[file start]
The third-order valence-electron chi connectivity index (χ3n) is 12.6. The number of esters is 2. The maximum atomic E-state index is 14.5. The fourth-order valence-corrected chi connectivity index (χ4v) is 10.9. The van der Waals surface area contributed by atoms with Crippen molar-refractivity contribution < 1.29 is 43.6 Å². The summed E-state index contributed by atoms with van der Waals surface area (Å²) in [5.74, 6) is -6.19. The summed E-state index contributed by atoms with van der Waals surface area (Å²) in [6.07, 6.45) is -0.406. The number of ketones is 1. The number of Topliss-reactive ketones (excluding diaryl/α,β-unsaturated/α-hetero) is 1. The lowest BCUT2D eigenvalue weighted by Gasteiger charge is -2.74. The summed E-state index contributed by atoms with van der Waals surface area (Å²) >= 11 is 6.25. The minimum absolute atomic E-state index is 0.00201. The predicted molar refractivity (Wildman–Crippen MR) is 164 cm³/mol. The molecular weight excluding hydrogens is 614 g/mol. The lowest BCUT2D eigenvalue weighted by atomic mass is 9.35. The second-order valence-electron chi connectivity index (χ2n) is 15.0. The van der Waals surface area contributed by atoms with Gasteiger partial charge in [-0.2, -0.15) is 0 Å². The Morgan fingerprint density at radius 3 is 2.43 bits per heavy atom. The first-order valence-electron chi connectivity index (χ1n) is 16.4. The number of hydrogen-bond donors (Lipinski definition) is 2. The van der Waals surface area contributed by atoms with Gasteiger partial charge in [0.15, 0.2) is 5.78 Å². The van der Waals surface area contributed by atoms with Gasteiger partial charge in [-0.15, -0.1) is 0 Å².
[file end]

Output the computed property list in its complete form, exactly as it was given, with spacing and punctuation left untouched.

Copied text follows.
The third-order valence-electron chi connectivity index (χ3n) is 12.6. The number of esters is 2. The maximum atomic E-state index is 14.5. The fourth-order valence-corrected chi connectivity index (χ4v) is 10.9. The van der Waals surface area contributed by atoms with Crippen molar-refractivity contribution < 1.29 is 43.6 Å². The summed E-state index contributed by atoms with van der Waals surface area (Å²) in [5.74, 6) is -6.19. The summed E-state index contributed by atoms with van der Waals surface area (Å²) in [6.07, 6.45) is -0.406. The number of ketones is 1. The number of Topliss-reactive ketones (excluding diaryl/α,β-unsaturated/α-hetero) is 1. The lowest BCUT2D eigenvalue weighted by Gasteiger charge is -2.74. The summed E-state index contributed by atoms with van der Waals surface area (Å²) >= 11 is 6.25. The minimum absolute atomic E-state index is 0.00201. The predicted molar refractivity (Wildman–Crippen MR) is 164 cm³/mol. The molecular weight excluding hydrogens is 614 g/mol. The lowest BCUT2D eigenvalue weighted by atomic mass is 9.35. The second-order valence-electron chi connectivity index (χ2n) is 15.0. The van der Waals surface area contributed by atoms with Gasteiger partial charge in [-0.2, -0.15) is 0 Å². The Morgan fingerprint density at radius 3 is 2.43 bits per heavy atom. The first-order valence-electron chi connectivity index (χ1n) is 16.4. The number of hydrogen-bond donors (Lipinski definition) is 2. The van der Waals surface area contributed by atoms with Gasteiger partial charge in [0.15, 0.2) is 5.78 Å². The van der Waals surface area contributed by atoms with Gasteiger partial charge in [-0.15, -0.1) is 0 Å².